How Holy Are You?
Take out a minute and think about the following questions: How holy are you? What was the holiest moment you felt in your life? Who was the holiest man you ever met?
While I was writing this article, I posed these questions to someone, and this was his reply. "The holiest moment of my life was when I came to ninth grade dormitory yeshiva and experienced great difficulty in the new surroundings. I prayed to God with all my heart, and I felt that a certain prayer that I made, with fervor and tears, had pierced the heavens and was answered." The fellow paused, and then continued… "When a person reaches a holy point, he comes back to himself, he connects with himself. He reaches out to the person he should be.
"The holiest man I ever met was my ninth grade rabbi. He was not necessarily the smartest or most knowledgeable in Torah, but he was holy. He was holy because he was separated from worldly materialistic things, and had more self control than the rest of the people I know. He was not only realizing the truth - he was the truth. His self- nullification to God in his actions, thoughts and emotions all gave me this holy feeling about him."
This week's Torah portion starts off with exactly this topic: the commandment to become holy. However, there is a difference of opinion as to exactly how we understand this and to what it is referring. The Ramban learns that holiness is the act of separating oneself from overindulgence in permissible pleasures. Rashi understands it differently. When the Torah tells us that one should be holy, it says so right after discussing forbidden marital relations. The way for one to become holy, according to Rashi, is through refraining from such relations and from anything that may bring one to such a position. This includes keeping one's eyes from seeing things that can lead us astray - refraining from thoughts that may bring one to temptation. According to Rashi, this is what holiness is about- a clear mind from such thoughts and a lifestyle where we do our utmost to avoid being associated in any way with unhealthy, forbidden desires.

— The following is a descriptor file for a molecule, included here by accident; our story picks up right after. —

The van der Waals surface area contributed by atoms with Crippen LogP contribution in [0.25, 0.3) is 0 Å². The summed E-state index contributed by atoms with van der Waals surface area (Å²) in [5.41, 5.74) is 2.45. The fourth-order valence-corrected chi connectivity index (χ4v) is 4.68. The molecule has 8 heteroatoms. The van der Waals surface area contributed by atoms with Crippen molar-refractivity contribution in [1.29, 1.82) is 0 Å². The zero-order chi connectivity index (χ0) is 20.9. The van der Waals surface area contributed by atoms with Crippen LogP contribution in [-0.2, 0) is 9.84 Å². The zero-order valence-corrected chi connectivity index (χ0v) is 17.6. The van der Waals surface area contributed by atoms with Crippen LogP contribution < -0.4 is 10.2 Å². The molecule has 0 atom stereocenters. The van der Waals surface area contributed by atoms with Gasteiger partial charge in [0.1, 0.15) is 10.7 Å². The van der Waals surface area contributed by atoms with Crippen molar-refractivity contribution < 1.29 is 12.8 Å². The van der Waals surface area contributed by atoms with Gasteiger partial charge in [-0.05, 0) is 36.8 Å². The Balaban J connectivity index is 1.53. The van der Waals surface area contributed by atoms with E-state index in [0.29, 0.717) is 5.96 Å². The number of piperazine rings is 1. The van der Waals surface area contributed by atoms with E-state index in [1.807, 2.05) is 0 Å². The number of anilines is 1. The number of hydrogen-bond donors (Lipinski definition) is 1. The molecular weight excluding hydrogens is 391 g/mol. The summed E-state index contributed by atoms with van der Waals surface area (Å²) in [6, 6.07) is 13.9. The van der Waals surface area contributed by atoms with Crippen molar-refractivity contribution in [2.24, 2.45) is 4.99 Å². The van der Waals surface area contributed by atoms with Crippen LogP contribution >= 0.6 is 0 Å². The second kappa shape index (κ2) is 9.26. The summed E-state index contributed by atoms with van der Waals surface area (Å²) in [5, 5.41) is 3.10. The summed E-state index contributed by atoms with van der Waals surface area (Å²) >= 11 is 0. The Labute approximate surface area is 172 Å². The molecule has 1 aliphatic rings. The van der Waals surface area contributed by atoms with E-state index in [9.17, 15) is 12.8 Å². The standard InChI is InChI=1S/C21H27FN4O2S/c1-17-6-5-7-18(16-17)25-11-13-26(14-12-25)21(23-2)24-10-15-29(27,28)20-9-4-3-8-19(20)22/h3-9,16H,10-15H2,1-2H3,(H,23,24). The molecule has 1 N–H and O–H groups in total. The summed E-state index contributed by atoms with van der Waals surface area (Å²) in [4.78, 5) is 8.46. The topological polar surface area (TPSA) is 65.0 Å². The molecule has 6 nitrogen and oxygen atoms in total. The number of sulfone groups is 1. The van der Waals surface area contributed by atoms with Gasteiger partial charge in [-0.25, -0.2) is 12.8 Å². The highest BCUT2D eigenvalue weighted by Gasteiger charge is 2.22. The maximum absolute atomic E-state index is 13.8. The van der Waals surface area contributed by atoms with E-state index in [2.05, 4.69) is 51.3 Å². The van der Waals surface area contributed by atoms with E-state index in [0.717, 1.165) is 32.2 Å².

But why is it that only those refraining from this specific transgression merit holiness? When someone does not steal or does not kill and refrains from anything even remotely associated with such behavior - why does that not make him holy? And why, just by refraining from doing what the Torah considers abomination and unholy, does one become holy?
Rabbi Yerucham Levovitz, zt"l, explains that there is a great difference between refraining from stealing and refraining from forbidden marital pleasures. The desire for marital pleasure is one that every healthy human being has inside him from the minute when he is born; it grows and develops throughout all the stages of life. It is a great thing for a person to overcome and control this powerful, almost irresistible drive, and therefore, one can merit a level called holiness by the Torah through doing so. Refraining from a desire to steal or kill will not render one holy, for it is something that is not an inborn, human desire. The antonym of lust is holiness!
From here, it is apparent that if a person does not actively, consciously work on restraining himself from these specific things, his natural penchant - that of man - is to be corrupt in these matters.